Christchurch City Council to focus on keeping rates rises under 5%
Christchurch City Council says it will focus on keeping rate rises below 5 per cent during the next 10 years – even if it means reducing services.
The declaration was made in a mayor's report outlining councillor expectations for the 2018-2028 long term plan (LTP) – a critical document setting out the council's spending priorities for the next 10 years.
The report said the council would need to balance post-earthquake investment in the city with the need to reduce costs for ratepayers.
"The right thing for ratepayers must be a reduction in the percentage rates increase," it said.
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Rates rose 5.5 per cent this financial year and had increased above the rate of inflation each year since the 2010 and 2011 earthquakes.
The report said rates increases of this magnitude were not sustainable and all avenues must be explored to keep rate increases at a minimum.
The council wanted rises to track downwards to under 5 per cent and settle to a rate in proportion with the inflationary pressures faced by the council.
However, exactly what the council's inflationary rate was, was not known, but staff would provide information in the draft LTP on what measure it would use to determine the council's inflationary rate.
The average rise in local government costs was about 3 per cent annually, Local Government New Zealand president Dave Cull said last month.
In order to keep rate increases down, councillors had acknowledged there would have to be a reduction in operating and capital expenditure.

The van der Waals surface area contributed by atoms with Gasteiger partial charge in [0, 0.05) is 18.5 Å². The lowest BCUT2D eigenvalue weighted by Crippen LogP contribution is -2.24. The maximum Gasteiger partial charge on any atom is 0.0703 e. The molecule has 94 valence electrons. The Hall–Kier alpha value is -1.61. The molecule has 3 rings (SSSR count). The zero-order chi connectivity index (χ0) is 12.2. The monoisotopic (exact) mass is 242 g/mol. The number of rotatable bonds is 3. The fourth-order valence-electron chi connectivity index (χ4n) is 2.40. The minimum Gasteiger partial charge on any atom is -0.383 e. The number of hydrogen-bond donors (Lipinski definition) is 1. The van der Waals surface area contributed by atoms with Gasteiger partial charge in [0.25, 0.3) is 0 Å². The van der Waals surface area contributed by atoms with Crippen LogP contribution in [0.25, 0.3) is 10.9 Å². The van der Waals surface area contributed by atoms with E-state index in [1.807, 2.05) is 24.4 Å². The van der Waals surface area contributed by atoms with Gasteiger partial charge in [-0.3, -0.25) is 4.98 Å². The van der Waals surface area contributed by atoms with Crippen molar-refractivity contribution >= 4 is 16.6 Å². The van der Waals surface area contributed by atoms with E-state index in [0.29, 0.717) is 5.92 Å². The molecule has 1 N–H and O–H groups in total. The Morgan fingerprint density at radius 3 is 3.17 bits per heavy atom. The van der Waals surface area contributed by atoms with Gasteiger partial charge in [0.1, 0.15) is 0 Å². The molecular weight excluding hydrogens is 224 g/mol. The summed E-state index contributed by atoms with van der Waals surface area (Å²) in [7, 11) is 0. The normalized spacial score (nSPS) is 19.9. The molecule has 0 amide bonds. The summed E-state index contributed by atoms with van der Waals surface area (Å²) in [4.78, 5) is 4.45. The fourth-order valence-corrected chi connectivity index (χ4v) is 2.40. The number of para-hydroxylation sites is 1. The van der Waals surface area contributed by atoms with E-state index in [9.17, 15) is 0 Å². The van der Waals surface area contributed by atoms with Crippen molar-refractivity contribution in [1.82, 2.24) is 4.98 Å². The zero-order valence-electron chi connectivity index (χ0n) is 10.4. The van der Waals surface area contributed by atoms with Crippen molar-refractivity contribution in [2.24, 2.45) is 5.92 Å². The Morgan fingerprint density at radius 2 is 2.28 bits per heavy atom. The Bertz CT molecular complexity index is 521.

Councillors have asked staff to provide them with options for managing a reduction in operating expenditure, including service reductions if that was required.
The report said operating expenditure reductions should focus on the water and transport areas, plus parks and recreation and sport functions.
When asked if reducing operating expenditure would lead to job losses, Mayor Lianne Dalziel said that would be "drawing a long bow".
The council had already been through significant restructuring in the past few years, saving millions of dollars and leading the loss of 46 jobs in 2015.
The report said councillors appreciated the LTP would be financially challenging given the volume of capital work the council had still to do and the savings the organisation had already made in operating expenditure.
"There will be demand for more projects and funding than the council can afford."
The council still faced the unknown cost of completely repairing its earthquake-damaged horizontal infrastructure and the consequences of managing major storm events and coastal issues including rising sea levels.
Recovery costs for the Port Hills fires would also be significant, the report said.
Dalziel said there was now a need for a cost-sharing agreement with the Government on land drainage and it was top of her list to bring up with the Government post-election.
"It's not sexy to talk about land drainage, but it's fundamental to getting the city right."
Planning for the council's LTP has started and a draft would be released for consultation early next year, before being approved by the council in June.